Ranking member George Brown (D-CA), in his opening remarks on the ISS, said "We cannot simply drift from one crisis to the next and hope for the best." He attributed funding problems in the ISS program to cutbacks NASA has sustained in its overall budget the past five years. "Every time it does a good job of reducing costs," Brown complained, "NASAäs reward is yet another cut in its budget." Unless OMB stops shrinking the agencyäs spending, the California congressman threatened to "quit being Mr. Nice Guy" and quipped he would "emulate the Chairman," who is known for his more forceful approach to committee oversight.

Testimony of OMB Director Jacob Lew

Jacob Lew announced OMB on August 4 approved NASAäs plan to modify the Space Shuttles so they can be used to reboost the ISS to higher orbit. Concerning the ISS budget for FY 1999, he said the Presidentäs request for $2.27 billion "is sufficient at this time." The House has recommended spending $2.1 billion and the Senate $2.3 billion.

In regard to the Chabrow report, the OMB director reiterated NASAäs position that "it would be premature to adjust [the] station budget plans until there is a greater understanding of the funding required to respond to the remaining risks."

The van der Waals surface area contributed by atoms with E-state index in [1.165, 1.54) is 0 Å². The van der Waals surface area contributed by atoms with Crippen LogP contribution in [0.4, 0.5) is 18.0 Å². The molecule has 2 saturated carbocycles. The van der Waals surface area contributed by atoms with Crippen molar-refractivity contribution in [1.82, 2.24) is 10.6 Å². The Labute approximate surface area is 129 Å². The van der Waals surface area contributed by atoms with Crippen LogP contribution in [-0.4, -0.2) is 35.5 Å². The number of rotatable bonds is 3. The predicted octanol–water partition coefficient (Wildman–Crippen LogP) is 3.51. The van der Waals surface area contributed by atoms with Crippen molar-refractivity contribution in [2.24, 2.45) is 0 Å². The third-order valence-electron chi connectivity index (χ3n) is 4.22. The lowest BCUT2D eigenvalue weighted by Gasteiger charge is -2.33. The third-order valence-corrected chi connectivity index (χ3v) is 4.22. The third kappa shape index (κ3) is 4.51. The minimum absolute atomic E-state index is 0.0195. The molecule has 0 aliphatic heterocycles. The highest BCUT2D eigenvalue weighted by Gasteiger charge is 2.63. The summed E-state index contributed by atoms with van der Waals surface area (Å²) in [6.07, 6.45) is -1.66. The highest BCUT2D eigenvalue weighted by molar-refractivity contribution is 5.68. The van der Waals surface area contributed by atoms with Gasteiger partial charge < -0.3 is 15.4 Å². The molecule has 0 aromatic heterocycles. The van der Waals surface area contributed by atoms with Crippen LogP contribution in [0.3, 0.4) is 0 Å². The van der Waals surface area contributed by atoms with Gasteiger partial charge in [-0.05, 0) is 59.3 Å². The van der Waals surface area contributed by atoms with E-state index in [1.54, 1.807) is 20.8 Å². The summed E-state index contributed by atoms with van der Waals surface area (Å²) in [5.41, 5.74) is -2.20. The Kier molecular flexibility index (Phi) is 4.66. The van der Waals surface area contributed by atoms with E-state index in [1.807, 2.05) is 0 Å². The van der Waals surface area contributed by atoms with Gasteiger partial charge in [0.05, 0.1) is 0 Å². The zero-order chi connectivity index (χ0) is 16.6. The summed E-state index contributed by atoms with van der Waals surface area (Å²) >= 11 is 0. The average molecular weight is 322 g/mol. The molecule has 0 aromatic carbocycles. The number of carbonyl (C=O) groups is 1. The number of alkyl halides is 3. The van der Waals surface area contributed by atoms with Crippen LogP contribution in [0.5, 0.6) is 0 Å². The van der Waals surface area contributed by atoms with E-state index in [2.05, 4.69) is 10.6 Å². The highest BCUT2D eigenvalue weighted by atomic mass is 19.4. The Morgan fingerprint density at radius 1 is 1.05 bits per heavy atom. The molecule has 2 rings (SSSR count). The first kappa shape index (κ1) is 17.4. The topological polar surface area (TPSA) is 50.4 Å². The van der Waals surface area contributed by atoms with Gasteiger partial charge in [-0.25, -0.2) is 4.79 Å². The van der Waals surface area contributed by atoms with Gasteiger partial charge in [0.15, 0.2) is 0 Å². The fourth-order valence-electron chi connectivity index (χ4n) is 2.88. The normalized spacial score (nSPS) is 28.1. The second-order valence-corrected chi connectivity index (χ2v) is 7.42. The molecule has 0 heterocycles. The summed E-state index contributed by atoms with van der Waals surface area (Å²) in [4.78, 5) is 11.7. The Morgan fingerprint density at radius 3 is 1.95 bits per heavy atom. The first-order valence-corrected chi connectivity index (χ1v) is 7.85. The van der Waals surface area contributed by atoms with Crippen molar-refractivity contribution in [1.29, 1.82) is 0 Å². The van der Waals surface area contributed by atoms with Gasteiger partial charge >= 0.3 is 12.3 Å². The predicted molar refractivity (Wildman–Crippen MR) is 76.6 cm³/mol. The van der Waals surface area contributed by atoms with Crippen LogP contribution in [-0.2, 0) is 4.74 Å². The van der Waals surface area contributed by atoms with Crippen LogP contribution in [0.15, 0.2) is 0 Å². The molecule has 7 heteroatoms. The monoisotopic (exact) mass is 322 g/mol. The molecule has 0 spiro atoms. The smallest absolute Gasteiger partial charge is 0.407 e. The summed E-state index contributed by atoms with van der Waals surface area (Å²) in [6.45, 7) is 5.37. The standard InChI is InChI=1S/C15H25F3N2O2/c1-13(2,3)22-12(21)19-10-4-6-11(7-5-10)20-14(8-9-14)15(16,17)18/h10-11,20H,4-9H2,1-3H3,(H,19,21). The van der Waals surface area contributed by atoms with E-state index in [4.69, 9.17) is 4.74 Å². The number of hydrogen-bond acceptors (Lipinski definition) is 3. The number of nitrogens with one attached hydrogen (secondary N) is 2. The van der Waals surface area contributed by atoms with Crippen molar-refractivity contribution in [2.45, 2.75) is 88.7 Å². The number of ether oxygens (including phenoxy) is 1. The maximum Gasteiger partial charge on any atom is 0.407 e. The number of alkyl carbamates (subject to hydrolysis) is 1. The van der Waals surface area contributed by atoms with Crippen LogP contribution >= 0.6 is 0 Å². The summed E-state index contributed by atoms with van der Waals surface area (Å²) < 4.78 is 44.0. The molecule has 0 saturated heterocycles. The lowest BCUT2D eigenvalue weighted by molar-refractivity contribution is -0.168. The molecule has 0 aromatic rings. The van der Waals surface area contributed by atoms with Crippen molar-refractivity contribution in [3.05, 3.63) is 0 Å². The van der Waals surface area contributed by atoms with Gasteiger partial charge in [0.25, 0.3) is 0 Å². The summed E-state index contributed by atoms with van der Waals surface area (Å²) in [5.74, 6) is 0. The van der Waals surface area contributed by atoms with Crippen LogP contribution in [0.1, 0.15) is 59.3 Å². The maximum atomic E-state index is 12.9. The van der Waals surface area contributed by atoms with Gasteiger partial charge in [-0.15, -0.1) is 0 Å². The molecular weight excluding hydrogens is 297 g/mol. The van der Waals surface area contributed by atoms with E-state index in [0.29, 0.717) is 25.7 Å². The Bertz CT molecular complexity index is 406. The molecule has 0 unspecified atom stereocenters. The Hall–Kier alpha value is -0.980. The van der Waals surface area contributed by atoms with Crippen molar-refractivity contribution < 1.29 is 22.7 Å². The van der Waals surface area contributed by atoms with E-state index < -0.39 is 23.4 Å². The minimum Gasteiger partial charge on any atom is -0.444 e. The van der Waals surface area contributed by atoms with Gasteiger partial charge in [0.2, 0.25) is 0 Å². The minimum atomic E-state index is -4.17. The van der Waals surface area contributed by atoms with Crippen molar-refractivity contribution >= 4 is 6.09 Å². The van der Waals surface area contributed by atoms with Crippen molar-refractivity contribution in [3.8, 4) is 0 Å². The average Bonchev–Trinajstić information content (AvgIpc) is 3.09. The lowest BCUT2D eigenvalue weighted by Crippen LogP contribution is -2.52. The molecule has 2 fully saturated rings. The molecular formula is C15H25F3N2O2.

"Although many in Congress are seeking a detailed plan today," Lew testified, "we must be careful not to act in haste, foregoing better approaches." If additional resources are needed for the ISS, Lew stated the Administration "will look for offsets first from within the $6 billion spent annually in the Human Space account." He said "additional funding outside NASA is not currently available." In concluding his remarks, Lew emphasized that the "Administration remains firmly committed to the success of the International Space Station."